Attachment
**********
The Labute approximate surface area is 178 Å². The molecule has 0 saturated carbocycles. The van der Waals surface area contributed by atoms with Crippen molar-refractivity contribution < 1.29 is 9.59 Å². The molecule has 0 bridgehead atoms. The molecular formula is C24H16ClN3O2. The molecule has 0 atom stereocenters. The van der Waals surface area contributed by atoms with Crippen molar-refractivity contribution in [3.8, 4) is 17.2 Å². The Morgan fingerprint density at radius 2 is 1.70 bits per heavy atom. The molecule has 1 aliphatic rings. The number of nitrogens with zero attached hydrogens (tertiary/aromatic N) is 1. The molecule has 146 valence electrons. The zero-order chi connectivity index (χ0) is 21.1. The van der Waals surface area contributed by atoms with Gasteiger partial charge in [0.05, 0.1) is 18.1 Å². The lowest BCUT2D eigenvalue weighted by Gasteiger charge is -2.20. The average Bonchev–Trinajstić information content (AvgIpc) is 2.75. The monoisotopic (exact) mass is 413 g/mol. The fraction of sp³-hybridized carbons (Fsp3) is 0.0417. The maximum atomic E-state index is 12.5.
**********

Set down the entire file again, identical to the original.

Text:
The Labute approximate surface area is 178 Å². The molecule has 0 saturated carbocycles. The van der Waals surface area contributed by atoms with Crippen molar-refractivity contribution < 1.29 is 9.59 Å². The molecule has 0 bridgehead atoms. The molecular formula is C24H16ClN3O2. The molecule has 0 atom stereocenters. The van der Waals surface area contributed by atoms with Crippen molar-refractivity contribution in [3.8, 4) is 17.2 Å². The Morgan fingerprint density at radius 2 is 1.70 bits per heavy atom. The molecule has 1 aliphatic rings. The number of nitrogens with zero attached hydrogens (tertiary/aromatic N) is 1. The molecule has 146 valence electrons. The zero-order chi connectivity index (χ0) is 21.1. The van der Waals surface area contributed by atoms with Gasteiger partial charge in [0.05, 0.1) is 18.1 Å². The lowest BCUT2D eigenvalue weighted by Gasteiger charge is -2.20. The average Bonchev–Trinajstić information content (AvgIpc) is 2.75. The monoisotopic (exact) mass is 413 g/mol. The fraction of sp³-hybridized carbons (Fsp3) is 0.0417. The maximum atomic E-state index is 12.5.